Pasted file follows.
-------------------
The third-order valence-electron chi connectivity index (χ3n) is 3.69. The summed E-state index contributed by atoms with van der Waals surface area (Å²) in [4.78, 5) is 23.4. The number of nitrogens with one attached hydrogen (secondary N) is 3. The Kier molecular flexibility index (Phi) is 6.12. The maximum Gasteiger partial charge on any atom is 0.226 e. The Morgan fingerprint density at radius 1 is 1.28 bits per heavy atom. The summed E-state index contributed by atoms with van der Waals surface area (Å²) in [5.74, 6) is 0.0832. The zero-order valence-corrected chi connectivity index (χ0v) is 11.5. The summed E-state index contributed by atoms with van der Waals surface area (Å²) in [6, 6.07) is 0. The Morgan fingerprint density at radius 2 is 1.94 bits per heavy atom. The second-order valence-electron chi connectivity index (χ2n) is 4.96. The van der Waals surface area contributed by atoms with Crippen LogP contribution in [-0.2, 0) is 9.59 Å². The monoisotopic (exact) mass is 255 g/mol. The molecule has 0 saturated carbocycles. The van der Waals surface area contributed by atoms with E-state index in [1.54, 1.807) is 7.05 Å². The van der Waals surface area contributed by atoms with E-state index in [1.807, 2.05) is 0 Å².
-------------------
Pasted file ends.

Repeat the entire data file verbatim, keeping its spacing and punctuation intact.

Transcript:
The third-order valence-electron chi connectivity index (χ3n) is 3.69. The summed E-state index contributed by atoms with van der Waals surface area (Å²) in [4.78, 5) is 23.4. The number of nitrogens with one attached hydrogen (secondary N) is 3. The Kier molecular flexibility index (Phi) is 6.12. The maximum Gasteiger partial charge on any atom is 0.226 e. The Morgan fingerprint density at radius 1 is 1.28 bits per heavy atom. The summed E-state index contributed by atoms with van der Waals surface area (Å²) in [5.74, 6) is 0.0832. The zero-order valence-corrected chi connectivity index (χ0v) is 11.5. The summed E-state index contributed by atoms with van der Waals surface area (Å²) in [6, 6.07) is 0. The Morgan fingerprint density at radius 2 is 1.94 bits per heavy atom. The second-order valence-electron chi connectivity index (χ2n) is 4.96. The van der Waals surface area contributed by atoms with Crippen LogP contribution in [-0.2, 0) is 9.59 Å². The monoisotopic (exact) mass is 255 g/mol. The molecule has 0 saturated carbocycles. The van der Waals surface area contributed by atoms with E-state index in [1.54, 1.807) is 7.05 Å². The van der Waals surface area contributed by atoms with E-state index in [1.807, 2.05) is 0 Å².